Heathrow - Terminal 5 (Supplementary) [4]

Session date: 
December 19, 2001
Question By: 
Darren Johnson
Organisation: 
City Hall Greens
Asked Of: 
The Mayor

Question

Terminal 5 being given the go-ahead makes the prospect of a third runway far more likely now, and there is real concern about that - particularly among Londoners, who were extremely disappointed that you gave your tacit approval to Terminal 5 and did not come out against it, because of the huge environmental implications. Could we not have a commitment from you as Mayor that this time, in view of the huge environmental damage that the third runway will do in terms of noise, pollution and climate change, rather than just sitting on the fence you will lead the campaign against it? That is what people want, and I think it is what they are looking to you as Mayor to do - to stand up and lead the campaign against that third runway.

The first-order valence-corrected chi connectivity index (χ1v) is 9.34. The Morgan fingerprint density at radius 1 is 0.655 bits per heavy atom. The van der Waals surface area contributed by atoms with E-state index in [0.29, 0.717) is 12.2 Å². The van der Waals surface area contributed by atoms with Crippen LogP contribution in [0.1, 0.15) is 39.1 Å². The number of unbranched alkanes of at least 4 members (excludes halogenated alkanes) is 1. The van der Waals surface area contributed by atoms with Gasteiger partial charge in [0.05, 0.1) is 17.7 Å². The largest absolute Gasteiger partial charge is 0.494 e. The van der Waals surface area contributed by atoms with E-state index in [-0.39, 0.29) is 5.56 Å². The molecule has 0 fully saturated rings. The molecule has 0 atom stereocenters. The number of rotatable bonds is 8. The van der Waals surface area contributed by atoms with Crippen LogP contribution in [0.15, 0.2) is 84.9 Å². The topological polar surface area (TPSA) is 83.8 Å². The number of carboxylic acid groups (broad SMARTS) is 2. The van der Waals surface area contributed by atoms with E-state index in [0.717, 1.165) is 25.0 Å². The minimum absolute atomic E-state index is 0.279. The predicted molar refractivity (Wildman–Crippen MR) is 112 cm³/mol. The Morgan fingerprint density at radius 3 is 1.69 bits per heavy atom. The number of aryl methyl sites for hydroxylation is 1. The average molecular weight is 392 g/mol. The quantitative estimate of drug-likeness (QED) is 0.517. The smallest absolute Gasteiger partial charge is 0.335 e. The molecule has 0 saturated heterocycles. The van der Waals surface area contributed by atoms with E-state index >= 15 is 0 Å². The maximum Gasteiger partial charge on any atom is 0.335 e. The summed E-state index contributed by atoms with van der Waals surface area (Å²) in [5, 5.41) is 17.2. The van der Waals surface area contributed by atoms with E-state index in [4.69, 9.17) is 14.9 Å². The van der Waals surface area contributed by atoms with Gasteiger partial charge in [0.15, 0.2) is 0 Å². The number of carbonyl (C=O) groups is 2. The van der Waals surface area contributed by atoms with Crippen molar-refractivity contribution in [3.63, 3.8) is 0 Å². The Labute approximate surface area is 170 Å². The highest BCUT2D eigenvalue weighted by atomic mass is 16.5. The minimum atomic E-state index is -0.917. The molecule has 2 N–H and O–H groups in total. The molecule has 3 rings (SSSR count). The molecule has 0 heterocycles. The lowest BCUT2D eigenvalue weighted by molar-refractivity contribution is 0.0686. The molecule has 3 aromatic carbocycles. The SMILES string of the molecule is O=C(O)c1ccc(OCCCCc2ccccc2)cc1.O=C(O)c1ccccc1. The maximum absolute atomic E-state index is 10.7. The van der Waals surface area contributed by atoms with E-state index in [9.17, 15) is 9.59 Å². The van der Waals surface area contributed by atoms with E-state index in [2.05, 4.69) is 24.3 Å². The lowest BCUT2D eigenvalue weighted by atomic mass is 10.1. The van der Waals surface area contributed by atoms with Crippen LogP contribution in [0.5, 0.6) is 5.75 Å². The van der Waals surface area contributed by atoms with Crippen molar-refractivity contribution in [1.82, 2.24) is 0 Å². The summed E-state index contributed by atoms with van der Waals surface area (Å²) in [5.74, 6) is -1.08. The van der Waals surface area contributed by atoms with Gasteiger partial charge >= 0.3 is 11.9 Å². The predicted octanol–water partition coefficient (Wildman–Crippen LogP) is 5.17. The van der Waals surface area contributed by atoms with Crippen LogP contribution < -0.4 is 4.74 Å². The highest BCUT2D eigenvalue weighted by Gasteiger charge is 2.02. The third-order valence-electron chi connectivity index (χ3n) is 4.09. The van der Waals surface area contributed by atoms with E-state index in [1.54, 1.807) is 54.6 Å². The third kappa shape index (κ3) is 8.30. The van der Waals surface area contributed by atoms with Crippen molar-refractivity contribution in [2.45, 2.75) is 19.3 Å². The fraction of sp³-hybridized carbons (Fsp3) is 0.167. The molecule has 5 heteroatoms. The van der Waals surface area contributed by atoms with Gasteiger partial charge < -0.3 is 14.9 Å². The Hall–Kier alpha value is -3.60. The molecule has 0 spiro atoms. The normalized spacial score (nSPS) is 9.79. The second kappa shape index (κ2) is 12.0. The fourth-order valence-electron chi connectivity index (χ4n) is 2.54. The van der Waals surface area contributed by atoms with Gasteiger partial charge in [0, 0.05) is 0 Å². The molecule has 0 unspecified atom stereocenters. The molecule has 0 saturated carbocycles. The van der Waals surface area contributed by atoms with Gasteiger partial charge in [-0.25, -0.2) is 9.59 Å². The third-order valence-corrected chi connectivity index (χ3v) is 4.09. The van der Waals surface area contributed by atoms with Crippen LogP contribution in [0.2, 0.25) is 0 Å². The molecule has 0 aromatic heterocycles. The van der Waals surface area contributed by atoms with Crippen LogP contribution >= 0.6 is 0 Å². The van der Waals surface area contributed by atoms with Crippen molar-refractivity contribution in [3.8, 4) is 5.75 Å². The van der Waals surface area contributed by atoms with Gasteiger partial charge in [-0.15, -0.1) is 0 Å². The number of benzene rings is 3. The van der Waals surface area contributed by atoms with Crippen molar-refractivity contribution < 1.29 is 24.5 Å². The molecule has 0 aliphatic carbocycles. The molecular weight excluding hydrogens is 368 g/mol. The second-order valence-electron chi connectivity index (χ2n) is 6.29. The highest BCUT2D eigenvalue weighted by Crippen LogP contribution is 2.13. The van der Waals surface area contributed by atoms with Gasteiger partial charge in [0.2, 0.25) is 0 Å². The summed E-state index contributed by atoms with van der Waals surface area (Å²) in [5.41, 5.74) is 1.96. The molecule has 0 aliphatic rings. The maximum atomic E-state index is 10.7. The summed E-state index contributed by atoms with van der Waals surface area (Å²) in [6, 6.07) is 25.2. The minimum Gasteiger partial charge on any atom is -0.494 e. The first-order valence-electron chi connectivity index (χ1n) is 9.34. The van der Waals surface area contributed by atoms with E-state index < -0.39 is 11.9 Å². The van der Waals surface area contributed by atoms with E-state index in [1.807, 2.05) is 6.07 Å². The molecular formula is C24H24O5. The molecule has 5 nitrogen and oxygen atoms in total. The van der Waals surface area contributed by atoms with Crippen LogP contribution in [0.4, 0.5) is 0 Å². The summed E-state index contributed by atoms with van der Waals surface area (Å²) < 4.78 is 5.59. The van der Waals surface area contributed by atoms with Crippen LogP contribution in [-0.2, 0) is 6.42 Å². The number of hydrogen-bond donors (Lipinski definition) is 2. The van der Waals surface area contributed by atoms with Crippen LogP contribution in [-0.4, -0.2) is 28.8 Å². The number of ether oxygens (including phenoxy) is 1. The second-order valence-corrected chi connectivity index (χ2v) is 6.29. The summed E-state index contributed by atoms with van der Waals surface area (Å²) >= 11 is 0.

Supplementary To: 

Answer

Answer for Heathrow - Terminal 5 (Supplementary) [4]

Answer for Heathrow - Terminal 5 (Supplementary) [4]

Answered By: 
The Mayor

There are two problems with that. One is that I am going to be responsible for taking a planning decision on this. I do not know what the legal situation would be if I were to lead a campaign against a particular option, but I would clearly be subject to legal challenge. But we know that the study on runway capacity to serve the south-east which was published in 1993 concluded that, from the environmental perspective, Heathrow is clearly the worst of all options, with more than 140,000 additional people under the 57 LEC noise contour - which is 15 times worse than the next runway option.

The report also said: "A third runway at Heathrow would involve the demolition of 3,300 homes in the villages of Harmondsworth, Sipson, Harlington and Longford and is on this criterion by far the least attractive option." So in the period of debate, which will now be several years, about where another runway is going to go in the south-east, those who advocate it being at Heathrow have a huge hill to climb to overcome the environmental problems that are clearly spelled out in an independent report nearly a decade old.